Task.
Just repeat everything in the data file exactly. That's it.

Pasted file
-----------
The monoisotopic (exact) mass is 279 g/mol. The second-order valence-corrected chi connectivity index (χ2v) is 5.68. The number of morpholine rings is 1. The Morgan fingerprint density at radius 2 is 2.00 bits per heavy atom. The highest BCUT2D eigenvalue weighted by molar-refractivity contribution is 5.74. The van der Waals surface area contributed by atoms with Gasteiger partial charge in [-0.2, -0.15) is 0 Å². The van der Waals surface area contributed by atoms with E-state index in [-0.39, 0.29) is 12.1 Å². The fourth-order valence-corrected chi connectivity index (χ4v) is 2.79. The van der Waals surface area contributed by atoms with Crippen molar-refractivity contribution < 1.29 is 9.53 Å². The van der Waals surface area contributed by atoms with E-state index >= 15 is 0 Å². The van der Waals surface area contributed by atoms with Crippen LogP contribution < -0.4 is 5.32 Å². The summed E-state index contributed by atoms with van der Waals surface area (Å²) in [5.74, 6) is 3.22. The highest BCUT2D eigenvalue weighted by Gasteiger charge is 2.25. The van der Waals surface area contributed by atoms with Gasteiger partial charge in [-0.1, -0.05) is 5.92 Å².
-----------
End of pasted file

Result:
The monoisotopic (exact) mass is 279 g/mol. The second-order valence-corrected chi connectivity index (χ2v) is 5.68. The number of morpholine rings is 1. The Morgan fingerprint density at radius 2 is 2.00 bits per heavy atom. The highest BCUT2D eigenvalue weighted by molar-refractivity contribution is 5.74. The van der Waals surface area contributed by atoms with Gasteiger partial charge in [-0.2, -0.15) is 0 Å². The van der Waals surface area contributed by atoms with E-state index in [-0.39, 0.29) is 12.1 Å². The fourth-order valence-corrected chi connectivity index (χ4v) is 2.79. The van der Waals surface area contributed by atoms with Crippen molar-refractivity contribution < 1.29 is 9.53 Å². The van der Waals surface area contributed by atoms with E-state index >= 15 is 0 Å². The van der Waals surface area contributed by atoms with Crippen LogP contribution < -0.4 is 5.32 Å². The summed E-state index contributed by atoms with van der Waals surface area (Å²) in [5.74, 6) is 3.22. The highest BCUT2D eigenvalue weighted by Gasteiger charge is 2.25. The van der Waals surface area contributed by atoms with Gasteiger partial charge in [-0.1, -0.05) is 5.92 Å².